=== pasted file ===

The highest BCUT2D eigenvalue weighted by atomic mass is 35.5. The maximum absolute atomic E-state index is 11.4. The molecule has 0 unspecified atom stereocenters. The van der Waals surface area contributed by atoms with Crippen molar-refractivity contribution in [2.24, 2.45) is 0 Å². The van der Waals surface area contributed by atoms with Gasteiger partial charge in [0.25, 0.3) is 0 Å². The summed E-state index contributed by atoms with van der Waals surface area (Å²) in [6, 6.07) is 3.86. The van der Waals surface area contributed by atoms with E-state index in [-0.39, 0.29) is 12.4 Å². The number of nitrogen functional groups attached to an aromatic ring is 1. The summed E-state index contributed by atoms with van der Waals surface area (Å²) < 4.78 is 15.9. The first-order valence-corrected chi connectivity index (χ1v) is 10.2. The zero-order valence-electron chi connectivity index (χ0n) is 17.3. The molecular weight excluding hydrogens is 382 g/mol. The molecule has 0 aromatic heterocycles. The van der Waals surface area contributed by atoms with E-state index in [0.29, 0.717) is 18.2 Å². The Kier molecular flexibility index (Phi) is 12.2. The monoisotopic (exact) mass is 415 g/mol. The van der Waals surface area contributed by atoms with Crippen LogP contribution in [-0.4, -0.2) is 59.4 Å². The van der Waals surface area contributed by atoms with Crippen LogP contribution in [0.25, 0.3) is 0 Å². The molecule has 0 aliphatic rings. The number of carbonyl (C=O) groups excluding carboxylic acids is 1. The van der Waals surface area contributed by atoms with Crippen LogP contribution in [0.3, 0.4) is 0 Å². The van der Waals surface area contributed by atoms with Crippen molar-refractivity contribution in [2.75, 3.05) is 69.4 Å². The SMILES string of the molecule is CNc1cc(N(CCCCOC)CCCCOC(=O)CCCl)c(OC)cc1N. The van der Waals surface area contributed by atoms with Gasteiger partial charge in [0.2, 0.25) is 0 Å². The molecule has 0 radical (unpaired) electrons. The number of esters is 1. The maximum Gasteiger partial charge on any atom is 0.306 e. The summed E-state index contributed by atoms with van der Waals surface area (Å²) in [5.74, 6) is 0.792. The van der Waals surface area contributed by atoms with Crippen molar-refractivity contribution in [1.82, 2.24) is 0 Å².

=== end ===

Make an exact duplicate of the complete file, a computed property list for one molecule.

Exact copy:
The highest BCUT2D eigenvalue weighted by atomic mass is 35.5. The maximum absolute atomic E-state index is 11.4. The molecule has 0 unspecified atom stereocenters. The van der Waals surface area contributed by atoms with Crippen molar-refractivity contribution in [2.24, 2.45) is 0 Å². The van der Waals surface area contributed by atoms with Gasteiger partial charge in [0.25, 0.3) is 0 Å². The summed E-state index contributed by atoms with van der Waals surface area (Å²) in [6, 6.07) is 3.86. The van der Waals surface area contributed by atoms with E-state index in [-0.39, 0.29) is 12.4 Å². The number of nitrogen functional groups attached to an aromatic ring is 1. The summed E-state index contributed by atoms with van der Waals surface area (Å²) < 4.78 is 15.9. The first-order valence-corrected chi connectivity index (χ1v) is 10.2. The zero-order valence-electron chi connectivity index (χ0n) is 17.3. The molecular weight excluding hydrogens is 382 g/mol. The molecule has 0 aromatic heterocycles. The van der Waals surface area contributed by atoms with E-state index in [0.29, 0.717) is 18.2 Å². The Kier molecular flexibility index (Phi) is 12.2. The monoisotopic (exact) mass is 415 g/mol. The van der Waals surface area contributed by atoms with Crippen LogP contribution in [-0.4, -0.2) is 59.4 Å². The van der Waals surface area contributed by atoms with Crippen LogP contribution in [0.25, 0.3) is 0 Å². The molecule has 0 aliphatic rings. The number of carbonyl (C=O) groups excluding carboxylic acids is 1. The van der Waals surface area contributed by atoms with Crippen LogP contribution in [0.3, 0.4) is 0 Å². The van der Waals surface area contributed by atoms with Crippen molar-refractivity contribution in [2.75, 3.05) is 69.4 Å². The SMILES string of the molecule is CNc1cc(N(CCCCOC)CCCCOC(=O)CCCl)c(OC)cc1N. The van der Waals surface area contributed by atoms with Gasteiger partial charge in [0.2, 0.25) is 0 Å². The molecule has 0 radical (unpaired) electrons. The number of esters is 1. The maximum Gasteiger partial charge on any atom is 0.306 e. The summed E-state index contributed by atoms with van der Waals surface area (Å²) in [5.74, 6) is 0.792. The van der Waals surface area contributed by atoms with Crippen molar-refractivity contribution in [1.82, 2.24) is 0 Å².